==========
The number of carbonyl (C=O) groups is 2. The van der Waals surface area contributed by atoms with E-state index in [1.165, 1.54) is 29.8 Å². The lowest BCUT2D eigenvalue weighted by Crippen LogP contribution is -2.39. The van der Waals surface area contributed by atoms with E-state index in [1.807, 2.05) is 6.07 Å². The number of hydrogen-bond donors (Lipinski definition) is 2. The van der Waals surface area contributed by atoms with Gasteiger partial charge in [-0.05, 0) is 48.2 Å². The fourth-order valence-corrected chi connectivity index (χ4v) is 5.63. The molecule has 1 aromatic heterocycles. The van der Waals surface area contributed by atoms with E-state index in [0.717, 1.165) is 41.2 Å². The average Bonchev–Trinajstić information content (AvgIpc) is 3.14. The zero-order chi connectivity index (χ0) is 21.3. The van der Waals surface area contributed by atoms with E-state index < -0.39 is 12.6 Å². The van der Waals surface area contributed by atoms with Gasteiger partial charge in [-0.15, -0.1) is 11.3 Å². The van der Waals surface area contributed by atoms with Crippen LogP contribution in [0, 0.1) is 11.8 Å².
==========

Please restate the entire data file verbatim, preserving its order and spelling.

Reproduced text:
The number of carbonyl (C=O) groups is 2. The van der Waals surface area contributed by atoms with E-state index in [1.165, 1.54) is 29.8 Å². The lowest BCUT2D eigenvalue weighted by Crippen LogP contribution is -2.39. The van der Waals surface area contributed by atoms with E-state index in [1.807, 2.05) is 6.07 Å². The number of hydrogen-bond donors (Lipinski definition) is 2. The van der Waals surface area contributed by atoms with Gasteiger partial charge in [-0.05, 0) is 48.2 Å². The fourth-order valence-corrected chi connectivity index (χ4v) is 5.63. The molecule has 1 aromatic heterocycles. The van der Waals surface area contributed by atoms with E-state index in [0.717, 1.165) is 41.2 Å². The average Bonchev–Trinajstić information content (AvgIpc) is 3.14. The zero-order chi connectivity index (χ0) is 21.3. The van der Waals surface area contributed by atoms with E-state index < -0.39 is 12.6 Å². The van der Waals surface area contributed by atoms with Gasteiger partial charge in [-0.15, -0.1) is 11.3 Å². The van der Waals surface area contributed by atoms with Crippen LogP contribution in [0, 0.1) is 11.8 Å².